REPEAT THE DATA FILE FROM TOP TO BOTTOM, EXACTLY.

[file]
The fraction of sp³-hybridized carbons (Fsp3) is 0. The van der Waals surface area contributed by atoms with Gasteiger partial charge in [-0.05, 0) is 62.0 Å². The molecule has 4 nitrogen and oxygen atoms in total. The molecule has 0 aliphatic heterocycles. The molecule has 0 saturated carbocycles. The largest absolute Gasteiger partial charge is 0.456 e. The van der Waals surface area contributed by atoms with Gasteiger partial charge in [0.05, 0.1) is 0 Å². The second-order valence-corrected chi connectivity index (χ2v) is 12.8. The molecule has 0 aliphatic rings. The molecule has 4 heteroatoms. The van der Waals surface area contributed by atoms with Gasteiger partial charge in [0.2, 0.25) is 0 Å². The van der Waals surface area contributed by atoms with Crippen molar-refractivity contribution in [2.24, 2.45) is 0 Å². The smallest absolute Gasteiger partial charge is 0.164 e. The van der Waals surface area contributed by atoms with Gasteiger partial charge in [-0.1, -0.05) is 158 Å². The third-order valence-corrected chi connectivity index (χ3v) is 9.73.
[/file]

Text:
The fraction of sp³-hybridized carbons (Fsp3) is 0. The van der Waals surface area contributed by atoms with Gasteiger partial charge in [-0.05, 0) is 62.0 Å². The molecule has 4 nitrogen and oxygen atoms in total. The molecule has 0 aliphatic heterocycles. The molecule has 0 saturated carbocycles. The largest absolute Gasteiger partial charge is 0.456 e. The van der Waals surface area contributed by atoms with Gasteiger partial charge in [0.05, 0.1) is 0 Å². The second-order valence-corrected chi connectivity index (χ2v) is 12.8. The molecule has 0 aliphatic rings. The molecule has 4 heteroatoms. The van der Waals surface area contributed by atoms with Gasteiger partial charge in [0.2, 0.25) is 0 Å². The van der Waals surface area contributed by atoms with Crippen molar-refractivity contribution in [2.24, 2.45) is 0 Å². The smallest absolute Gasteiger partial charge is 0.164 e. The van der Waals surface area contributed by atoms with Gasteiger partial charge in [-0.1, -0.05) is 158 Å². The third-order valence-corrected chi connectivity index (χ3v) is 9.73.